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  1. Heart fossilization is possible and informs the evolution of cardiac outflow tract in vertebrates
  2. Why are fossilized hairs so rare? -- ScienceDaily
  3. Frozen plasticity theory
  4. Evolution - AQA

Heart fossilization is possible and informs the evolution of cardiac outflow tract in vertebrates

Thus petrified resin — amber — occasionally contains the perfectly preserved fossils of various organisms, understandably primarily tiny arthropods. Microfossils constitute a special category; these are the fossilized remains of microscopic organisms, mostly algae and blue-green algae, which have even been found in the oldest rocks which, through a combination of happy coincidences, were not exposed to high pressures and temperatures during their geological history and were thus not metamorphosed.

Sensitive microanalytical methods even allow detection of the presence of substances of biological origin in these microfossils and thus confirm that these not always morphologically differentiated structures actually correspond to the fossilized remains of unicellular organisms. The absolute age of fossils and the surrounding rocks can be determined by physical methods, most frequently by determining the ratio of radioactive isotopes and their decomposition products.

Understandably, the results of this dating are accompanied by a statistical error, frequently of orders of a percentage point for modern methods.

In practice, relative dating by the stratigraphic correlation method is employed, based on the two Lyellian principles: on the superposition principle under normal circumstances, older layers are located lower down than younger layers and the leading fossils principles layers containing the same leading fossils are of the same age. This approach utilized the ability to differentiate layers of the same age on the basis of common physical, chemical, lithological or paleontological features.

They are used most frequently for differentiating the same age of layers of paleontological features, specifically the occurrence of the same leading index fossils , i.

Fossils and Fossilization in Hindi

The absolute age of individual layers defined on the basis of leading fossils is generally at least approximately known, as it has been possible to quite exactly date a number of boundaries between layers using a number of direct physical methods. Because of the error accompanying absolute dating, relative dating using leading fossils is usually more sensitive, i. The scanning picked up a signal for keratin, the same material that makes up fingernails in humans. Keratin, as it turns out, is a crucial part of what makes the hagfish slime defense so effective.

Hagfish have a series of glands along their bodies that produce tiny packets of tightly-coiled keratin fibers, lubricated by mucus-y goo.

Why are fossilized hairs so rare? -- ScienceDaily

When these packets hit seawater, the fibers explode and trap the water within, turning everything into shark-choking slop. The fibers are so strong that when dried out they resemble silk threads; they're even being studied as possible biosynthetic fibers to make clothes and other materials. Miyashita and his colleagues found more than a hundred concentrations of keratin along the body of the fossil, meaning that the ancient hagfish probably evolved its slime defense when the seas included fearsome predators such as plesiosaurs and ichthyosaurs that we no longer see today.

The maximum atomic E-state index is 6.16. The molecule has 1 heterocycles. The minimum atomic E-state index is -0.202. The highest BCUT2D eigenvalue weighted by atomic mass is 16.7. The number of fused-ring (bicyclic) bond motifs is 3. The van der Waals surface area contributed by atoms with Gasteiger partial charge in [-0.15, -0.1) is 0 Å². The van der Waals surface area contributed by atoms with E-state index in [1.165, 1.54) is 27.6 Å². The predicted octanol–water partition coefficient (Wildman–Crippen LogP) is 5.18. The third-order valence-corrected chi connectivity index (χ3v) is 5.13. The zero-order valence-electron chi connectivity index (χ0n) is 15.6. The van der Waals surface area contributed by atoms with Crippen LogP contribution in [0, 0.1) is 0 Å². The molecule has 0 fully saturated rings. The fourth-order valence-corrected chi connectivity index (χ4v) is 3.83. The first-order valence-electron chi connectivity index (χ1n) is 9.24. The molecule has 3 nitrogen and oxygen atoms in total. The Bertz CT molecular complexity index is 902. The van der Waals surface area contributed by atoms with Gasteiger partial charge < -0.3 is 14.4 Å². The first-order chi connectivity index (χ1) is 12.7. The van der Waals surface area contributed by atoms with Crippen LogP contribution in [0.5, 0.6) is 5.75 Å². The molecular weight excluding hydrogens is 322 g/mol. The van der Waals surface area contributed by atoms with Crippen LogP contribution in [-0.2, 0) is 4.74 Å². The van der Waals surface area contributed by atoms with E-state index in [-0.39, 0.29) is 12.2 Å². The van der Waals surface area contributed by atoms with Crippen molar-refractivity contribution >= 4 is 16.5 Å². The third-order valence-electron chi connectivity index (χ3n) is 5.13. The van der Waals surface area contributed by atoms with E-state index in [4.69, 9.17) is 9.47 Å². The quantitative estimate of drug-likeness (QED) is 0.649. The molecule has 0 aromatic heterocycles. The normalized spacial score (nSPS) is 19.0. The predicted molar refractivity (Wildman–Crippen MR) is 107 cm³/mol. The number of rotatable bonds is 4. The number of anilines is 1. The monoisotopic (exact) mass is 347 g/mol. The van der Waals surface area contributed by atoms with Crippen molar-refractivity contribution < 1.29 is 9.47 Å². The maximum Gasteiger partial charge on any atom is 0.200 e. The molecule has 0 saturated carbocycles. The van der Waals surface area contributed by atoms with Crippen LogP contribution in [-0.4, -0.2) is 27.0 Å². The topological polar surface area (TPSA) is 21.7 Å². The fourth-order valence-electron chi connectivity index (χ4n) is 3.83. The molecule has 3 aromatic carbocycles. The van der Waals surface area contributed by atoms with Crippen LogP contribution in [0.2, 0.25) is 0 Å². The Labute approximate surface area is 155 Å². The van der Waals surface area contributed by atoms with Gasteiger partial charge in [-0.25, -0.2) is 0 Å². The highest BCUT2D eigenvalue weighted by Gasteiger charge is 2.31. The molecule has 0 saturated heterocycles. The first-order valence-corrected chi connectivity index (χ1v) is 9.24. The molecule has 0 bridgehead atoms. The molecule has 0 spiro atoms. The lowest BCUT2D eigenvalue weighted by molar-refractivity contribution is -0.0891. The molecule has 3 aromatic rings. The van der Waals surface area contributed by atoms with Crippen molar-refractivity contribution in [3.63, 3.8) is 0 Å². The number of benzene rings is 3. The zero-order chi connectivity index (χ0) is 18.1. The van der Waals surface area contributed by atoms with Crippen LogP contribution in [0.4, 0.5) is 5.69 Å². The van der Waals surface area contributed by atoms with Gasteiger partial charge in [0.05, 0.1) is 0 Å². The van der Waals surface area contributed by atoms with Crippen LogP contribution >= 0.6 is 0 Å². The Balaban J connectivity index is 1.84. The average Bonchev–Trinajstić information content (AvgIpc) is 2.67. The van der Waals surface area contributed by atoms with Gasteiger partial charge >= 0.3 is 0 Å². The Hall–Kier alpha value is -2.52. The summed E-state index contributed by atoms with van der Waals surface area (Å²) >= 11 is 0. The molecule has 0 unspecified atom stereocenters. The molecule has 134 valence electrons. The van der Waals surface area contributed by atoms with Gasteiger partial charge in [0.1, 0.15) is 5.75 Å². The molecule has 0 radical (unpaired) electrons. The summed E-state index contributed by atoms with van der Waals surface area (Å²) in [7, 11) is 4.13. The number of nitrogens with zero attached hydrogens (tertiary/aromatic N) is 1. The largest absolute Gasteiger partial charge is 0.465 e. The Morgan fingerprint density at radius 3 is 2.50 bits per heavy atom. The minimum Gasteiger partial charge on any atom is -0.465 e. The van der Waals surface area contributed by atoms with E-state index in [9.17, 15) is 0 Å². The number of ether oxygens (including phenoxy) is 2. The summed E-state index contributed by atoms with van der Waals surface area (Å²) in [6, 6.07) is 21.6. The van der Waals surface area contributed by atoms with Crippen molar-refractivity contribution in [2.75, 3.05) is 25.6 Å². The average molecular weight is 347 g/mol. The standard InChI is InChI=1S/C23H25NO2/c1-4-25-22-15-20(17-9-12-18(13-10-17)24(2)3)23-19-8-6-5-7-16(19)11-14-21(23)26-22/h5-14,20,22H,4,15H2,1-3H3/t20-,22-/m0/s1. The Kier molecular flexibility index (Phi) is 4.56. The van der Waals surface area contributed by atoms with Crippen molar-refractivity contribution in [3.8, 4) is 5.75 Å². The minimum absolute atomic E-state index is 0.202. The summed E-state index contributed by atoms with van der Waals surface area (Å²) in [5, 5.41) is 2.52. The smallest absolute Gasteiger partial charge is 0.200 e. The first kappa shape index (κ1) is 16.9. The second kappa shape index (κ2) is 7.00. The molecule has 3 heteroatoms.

Features of the new fossil help place hagfish and their relatives on the vertebrate family tree. In the past, scientists have disagreed about where they belonged, depending on how they tackled the question. Those who rely on fossil evidence alone tend to conclude that hagfish are so primitive that they are not even vertebrates. This implies that all fishes and their vertebrate descendants had a common ancestor that -- more or less -- looked like a hagfish.

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  • Fossilized slime of 100-million-year-old hagfish shakes up vertebrate family tree;

But those who work with genetic data argue that hagfish and lampreys are more closely related to each other. This suggests that modern hagfish and lampreys are the odd ones out in the family tree of vertebrates.

Frozen plasticity theory

In that case, the primitive appearance of hagfish and lampreys is deceptive, and the common ancestor of all vertebrates was probably something more conventionally fish-like. Miyashita's work reconciles these two approaches, using physical evidence of the animal's anatomy from the fossil to come to the same conclusion as the geneticists: that the hagfish and lampreys should be grouped separately from the rest of fishes.

Although they're still part of vertebrate biodiversity, we now have to look at hagfish and lampreys more carefully, and recognize their apparent primitiveness as a specialized condition. Paleontologists have increasingly used sophisticated imaging techniques in the past few years, but Miyashita's research is one of a handful so far to use synchrotron scanning to identify chemical elements in a fossil. While it was crucial to detect anatomical structures in the hagfish fossil, he believes it can also be a useful tool to help scientists detect paint or glue used to embellish a fossil or even outright forge a specimen.

Any attempt to spice up a fossil specimen leaves chemical fingerprints that light up like holiday decorations in a synchrotron scan.

Evolution - AQA

Materials provided by University of Chicago Medical Center. Original written by Matt Wood.


Note: Content may be edited for style and length. Science News. The slimy dead giveaway Modern-day hagfish are known for their bizarre, nightmarish appearance and unique defense mechanism. ScienceDaily, 21 January